When I climbed onto the Bachelor Auction train, I won’t lie, I was nervous. You see, I was going way out of my comfort zone with the setting. I was leaving the safety of the East Coast, the ocean and the bays of Long Island, and heading to Montana. Yep. That’s where I was going…a place of mountains, lakes, vast space, and cowboys. In Marietta there were no big malls, no endless battles against traffic, no real rush. I really thought I was in trouble. Weekend With Her Bachelor, was going to be a real test for me.
But it turns out I love it there, and not only that, I was comfortable. The location has evolved so much, that the fictional town of Marietta embraces you in a very real way, and it doesn’t let go. It’s not a stretch to say the town has become as much a character in the stories as any of the people who live there. So what did that mean for the hero and heroine in WWHB, Gavin and Ally?
Marietta gave them common ground. At one point in the story, when they were tiptoeing around each other, the perception that their lives had changed too much, and the
y had nothing in common, wasn’t actually true. The place they grew up, their home town with all the memories, provided them with what they needed to take the affection they felt in the past and bring it forward.
Hometowns do that for us. They give us a history with people–places we all know and love, and experiences we can all relate to. Marietta gave Gavin and Ally the common ground they needed for their hearts to find each other, and like so many other couples, begin to live their happily ever after.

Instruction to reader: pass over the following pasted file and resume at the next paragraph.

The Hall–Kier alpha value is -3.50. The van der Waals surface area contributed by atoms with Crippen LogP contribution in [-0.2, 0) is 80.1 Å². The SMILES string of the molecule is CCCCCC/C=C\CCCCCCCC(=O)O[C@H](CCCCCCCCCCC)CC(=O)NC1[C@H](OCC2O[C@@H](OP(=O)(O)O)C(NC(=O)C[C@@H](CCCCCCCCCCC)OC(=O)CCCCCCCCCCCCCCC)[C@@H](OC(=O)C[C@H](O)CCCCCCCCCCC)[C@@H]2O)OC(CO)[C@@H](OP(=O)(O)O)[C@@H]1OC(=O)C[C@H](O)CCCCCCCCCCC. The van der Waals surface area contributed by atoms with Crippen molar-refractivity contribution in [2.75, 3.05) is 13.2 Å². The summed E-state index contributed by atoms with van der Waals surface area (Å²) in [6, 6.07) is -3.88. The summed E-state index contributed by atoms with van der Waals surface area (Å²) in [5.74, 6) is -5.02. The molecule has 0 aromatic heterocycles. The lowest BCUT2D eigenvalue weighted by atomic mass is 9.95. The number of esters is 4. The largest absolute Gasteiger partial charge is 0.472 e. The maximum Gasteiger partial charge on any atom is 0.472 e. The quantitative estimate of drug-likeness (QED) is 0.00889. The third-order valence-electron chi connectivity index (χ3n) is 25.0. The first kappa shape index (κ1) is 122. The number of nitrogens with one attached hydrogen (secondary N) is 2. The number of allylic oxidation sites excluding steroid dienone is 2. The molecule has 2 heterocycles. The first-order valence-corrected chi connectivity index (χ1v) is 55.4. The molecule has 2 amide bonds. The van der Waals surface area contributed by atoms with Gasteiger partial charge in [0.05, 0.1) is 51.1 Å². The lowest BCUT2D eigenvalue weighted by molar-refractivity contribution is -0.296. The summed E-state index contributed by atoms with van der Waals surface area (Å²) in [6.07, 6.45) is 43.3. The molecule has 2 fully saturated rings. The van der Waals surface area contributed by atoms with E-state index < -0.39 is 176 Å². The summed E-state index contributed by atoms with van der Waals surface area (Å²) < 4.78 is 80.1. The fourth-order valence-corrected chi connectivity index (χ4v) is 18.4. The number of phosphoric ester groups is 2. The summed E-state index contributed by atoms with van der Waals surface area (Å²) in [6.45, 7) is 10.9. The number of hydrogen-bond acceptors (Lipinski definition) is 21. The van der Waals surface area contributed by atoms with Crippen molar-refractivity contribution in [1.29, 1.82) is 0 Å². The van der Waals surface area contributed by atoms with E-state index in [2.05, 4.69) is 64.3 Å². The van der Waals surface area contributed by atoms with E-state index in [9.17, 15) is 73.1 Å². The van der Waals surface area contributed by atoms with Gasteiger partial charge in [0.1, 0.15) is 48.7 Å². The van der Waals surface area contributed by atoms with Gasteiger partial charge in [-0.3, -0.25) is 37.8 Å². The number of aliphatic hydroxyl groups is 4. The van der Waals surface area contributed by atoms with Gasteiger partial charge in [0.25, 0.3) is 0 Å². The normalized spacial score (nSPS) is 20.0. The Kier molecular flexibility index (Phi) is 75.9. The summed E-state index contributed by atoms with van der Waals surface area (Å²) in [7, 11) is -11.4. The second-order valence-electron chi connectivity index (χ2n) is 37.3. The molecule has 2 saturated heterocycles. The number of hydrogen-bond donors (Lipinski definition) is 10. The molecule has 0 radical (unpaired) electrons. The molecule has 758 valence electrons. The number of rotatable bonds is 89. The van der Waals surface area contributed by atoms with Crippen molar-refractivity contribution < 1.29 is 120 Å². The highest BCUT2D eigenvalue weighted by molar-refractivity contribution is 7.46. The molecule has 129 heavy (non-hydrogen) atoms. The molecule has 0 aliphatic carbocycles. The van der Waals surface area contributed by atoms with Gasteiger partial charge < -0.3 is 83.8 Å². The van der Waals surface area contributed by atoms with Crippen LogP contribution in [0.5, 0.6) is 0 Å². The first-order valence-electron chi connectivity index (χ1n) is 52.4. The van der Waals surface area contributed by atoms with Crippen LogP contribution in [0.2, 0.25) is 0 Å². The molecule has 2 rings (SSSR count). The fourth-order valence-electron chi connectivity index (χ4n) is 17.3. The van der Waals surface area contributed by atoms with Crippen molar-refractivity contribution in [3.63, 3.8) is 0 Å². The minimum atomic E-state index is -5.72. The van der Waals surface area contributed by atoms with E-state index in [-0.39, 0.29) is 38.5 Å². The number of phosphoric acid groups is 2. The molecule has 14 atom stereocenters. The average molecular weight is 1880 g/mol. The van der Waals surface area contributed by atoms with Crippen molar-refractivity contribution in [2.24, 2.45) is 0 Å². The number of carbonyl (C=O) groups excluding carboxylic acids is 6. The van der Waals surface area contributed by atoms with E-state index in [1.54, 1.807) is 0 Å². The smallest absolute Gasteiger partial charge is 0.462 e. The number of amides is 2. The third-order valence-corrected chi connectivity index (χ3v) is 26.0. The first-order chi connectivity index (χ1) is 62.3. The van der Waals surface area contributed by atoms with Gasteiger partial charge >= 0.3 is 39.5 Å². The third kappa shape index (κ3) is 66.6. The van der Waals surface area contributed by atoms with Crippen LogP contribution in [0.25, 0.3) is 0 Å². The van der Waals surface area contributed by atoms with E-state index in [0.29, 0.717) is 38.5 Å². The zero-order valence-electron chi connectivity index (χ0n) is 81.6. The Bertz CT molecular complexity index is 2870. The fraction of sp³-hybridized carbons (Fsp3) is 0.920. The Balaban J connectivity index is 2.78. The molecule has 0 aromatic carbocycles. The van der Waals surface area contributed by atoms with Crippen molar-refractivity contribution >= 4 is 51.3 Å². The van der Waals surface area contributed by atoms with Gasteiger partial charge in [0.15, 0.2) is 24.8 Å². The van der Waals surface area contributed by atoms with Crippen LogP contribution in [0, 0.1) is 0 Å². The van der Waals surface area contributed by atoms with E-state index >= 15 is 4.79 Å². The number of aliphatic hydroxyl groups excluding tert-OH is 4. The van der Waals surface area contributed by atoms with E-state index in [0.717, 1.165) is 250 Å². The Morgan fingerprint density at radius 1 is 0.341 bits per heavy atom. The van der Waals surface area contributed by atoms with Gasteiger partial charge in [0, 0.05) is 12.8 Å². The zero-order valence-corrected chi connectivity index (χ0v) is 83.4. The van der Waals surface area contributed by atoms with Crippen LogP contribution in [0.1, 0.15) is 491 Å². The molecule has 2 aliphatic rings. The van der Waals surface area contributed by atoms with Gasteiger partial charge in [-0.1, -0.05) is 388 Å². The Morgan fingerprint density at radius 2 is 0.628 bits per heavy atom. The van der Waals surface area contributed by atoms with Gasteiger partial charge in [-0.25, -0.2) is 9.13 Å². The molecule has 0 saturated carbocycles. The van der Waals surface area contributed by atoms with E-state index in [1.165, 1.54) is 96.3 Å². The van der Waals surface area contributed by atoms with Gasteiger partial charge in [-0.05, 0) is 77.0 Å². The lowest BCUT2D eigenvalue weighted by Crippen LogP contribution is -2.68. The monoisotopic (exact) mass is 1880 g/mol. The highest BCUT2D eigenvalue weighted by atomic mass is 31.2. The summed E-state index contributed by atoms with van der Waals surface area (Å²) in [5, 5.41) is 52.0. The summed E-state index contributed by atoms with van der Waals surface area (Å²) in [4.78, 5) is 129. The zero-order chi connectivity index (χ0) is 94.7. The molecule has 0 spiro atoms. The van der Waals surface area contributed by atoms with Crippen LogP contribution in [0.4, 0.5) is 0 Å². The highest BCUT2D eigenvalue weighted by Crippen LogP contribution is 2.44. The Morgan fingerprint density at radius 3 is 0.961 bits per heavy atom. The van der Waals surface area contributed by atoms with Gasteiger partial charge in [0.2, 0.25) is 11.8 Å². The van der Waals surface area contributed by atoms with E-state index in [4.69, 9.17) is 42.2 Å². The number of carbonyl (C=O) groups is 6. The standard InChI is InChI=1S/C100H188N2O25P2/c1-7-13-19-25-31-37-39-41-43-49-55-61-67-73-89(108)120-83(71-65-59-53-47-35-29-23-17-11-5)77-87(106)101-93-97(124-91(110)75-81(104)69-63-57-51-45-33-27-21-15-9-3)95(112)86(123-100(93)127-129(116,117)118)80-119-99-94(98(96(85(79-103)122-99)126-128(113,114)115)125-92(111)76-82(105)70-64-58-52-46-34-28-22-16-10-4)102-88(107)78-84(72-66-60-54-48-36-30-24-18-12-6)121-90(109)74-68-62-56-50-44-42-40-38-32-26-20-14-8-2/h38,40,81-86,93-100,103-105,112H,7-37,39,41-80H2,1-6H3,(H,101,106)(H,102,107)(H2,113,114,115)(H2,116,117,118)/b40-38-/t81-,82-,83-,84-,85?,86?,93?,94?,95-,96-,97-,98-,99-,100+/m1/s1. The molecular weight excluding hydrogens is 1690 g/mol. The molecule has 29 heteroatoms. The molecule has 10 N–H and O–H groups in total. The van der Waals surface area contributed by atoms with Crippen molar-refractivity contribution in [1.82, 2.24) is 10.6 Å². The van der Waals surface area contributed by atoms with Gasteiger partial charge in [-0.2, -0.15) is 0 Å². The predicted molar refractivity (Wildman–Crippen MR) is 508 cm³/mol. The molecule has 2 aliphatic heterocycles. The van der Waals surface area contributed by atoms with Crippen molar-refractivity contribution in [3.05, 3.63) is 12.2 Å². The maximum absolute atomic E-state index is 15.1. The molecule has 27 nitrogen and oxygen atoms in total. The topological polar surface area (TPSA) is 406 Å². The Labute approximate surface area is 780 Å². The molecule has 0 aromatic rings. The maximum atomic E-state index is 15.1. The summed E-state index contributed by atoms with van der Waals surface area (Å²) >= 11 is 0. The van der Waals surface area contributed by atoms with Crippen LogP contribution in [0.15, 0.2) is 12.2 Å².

What memory do you carry from your hometown?
My university alma mater is in my hometown, so I can always go back to visit.
I go back to my hometown of Indianapolis once a year, and it really does give me a boost of those memories of family, favorite restaurants, and good times.
I no longer have a hometown. My folks moved us to a larger house in a smallish town (~15,000) when I was in 8th grade. Understand, I grew up in the big city of Chicago. Actually, our new town was only 12 miles away but it crossed the state line (ti Indiana). Thus, I was in that town for only 4+ years before going off to college. About 10 years later my parents decided to move to Las Vegas for semi-retirement. That was 33 years ago and I’ve lived here in MN for almost 34 years. So, I no longer have a hometown.
I moved away from what I consider my hometown in the middle of my third grade. My greatest memories are my visits with my grandmother. We would sit and read cookbooks together. I could pick just about any recipe in the book and she would have the ingredients to make it. I have a lot of her cookbooks that we used to sit and read. She passed away about 30 years ago. I moved back to my hometown about twenty years ago. I still think of her often and I think she would be glad to know that I’m back home.